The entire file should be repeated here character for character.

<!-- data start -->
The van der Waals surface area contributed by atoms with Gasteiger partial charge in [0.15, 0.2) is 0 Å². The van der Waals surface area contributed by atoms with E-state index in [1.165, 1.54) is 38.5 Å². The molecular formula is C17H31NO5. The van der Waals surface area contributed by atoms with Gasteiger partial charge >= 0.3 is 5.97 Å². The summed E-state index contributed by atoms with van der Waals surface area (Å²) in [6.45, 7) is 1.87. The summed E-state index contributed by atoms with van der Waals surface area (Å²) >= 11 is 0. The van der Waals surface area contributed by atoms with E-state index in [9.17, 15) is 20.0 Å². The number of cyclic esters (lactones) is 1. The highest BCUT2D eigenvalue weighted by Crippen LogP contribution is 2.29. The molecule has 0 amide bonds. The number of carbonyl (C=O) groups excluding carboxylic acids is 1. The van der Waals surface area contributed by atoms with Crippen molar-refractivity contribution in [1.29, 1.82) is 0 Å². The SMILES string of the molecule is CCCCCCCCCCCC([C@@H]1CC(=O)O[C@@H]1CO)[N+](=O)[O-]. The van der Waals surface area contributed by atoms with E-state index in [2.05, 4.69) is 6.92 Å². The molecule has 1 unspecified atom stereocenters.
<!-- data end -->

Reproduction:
The van der Waals surface area contributed by atoms with Gasteiger partial charge in [0.15, 0.2) is 0 Å². The van der Waals surface area contributed by atoms with E-state index in [1.165, 1.54) is 38.5 Å². The molecular formula is C17H31NO5. The van der Waals surface area contributed by atoms with Gasteiger partial charge >= 0.3 is 5.97 Å². The summed E-state index contributed by atoms with van der Waals surface area (Å²) in [6.45, 7) is 1.87. The summed E-state index contributed by atoms with van der Waals surface area (Å²) >= 11 is 0. The van der Waals surface area contributed by atoms with E-state index in [9.17, 15) is 20.0 Å². The number of cyclic esters (lactones) is 1. The highest BCUT2D eigenvalue weighted by Crippen LogP contribution is 2.29. The molecule has 0 amide bonds. The number of carbonyl (C=O) groups excluding carboxylic acids is 1. The van der Waals surface area contributed by atoms with Crippen molar-refractivity contribution in [1.29, 1.82) is 0 Å². The SMILES string of the molecule is CCCCCCCCCCCC([C@@H]1CC(=O)O[C@@H]1CO)[N+](=O)[O-]. The van der Waals surface area contributed by atoms with E-state index in [2.05, 4.69) is 6.92 Å². The molecule has 1 unspecified atom stereocenters.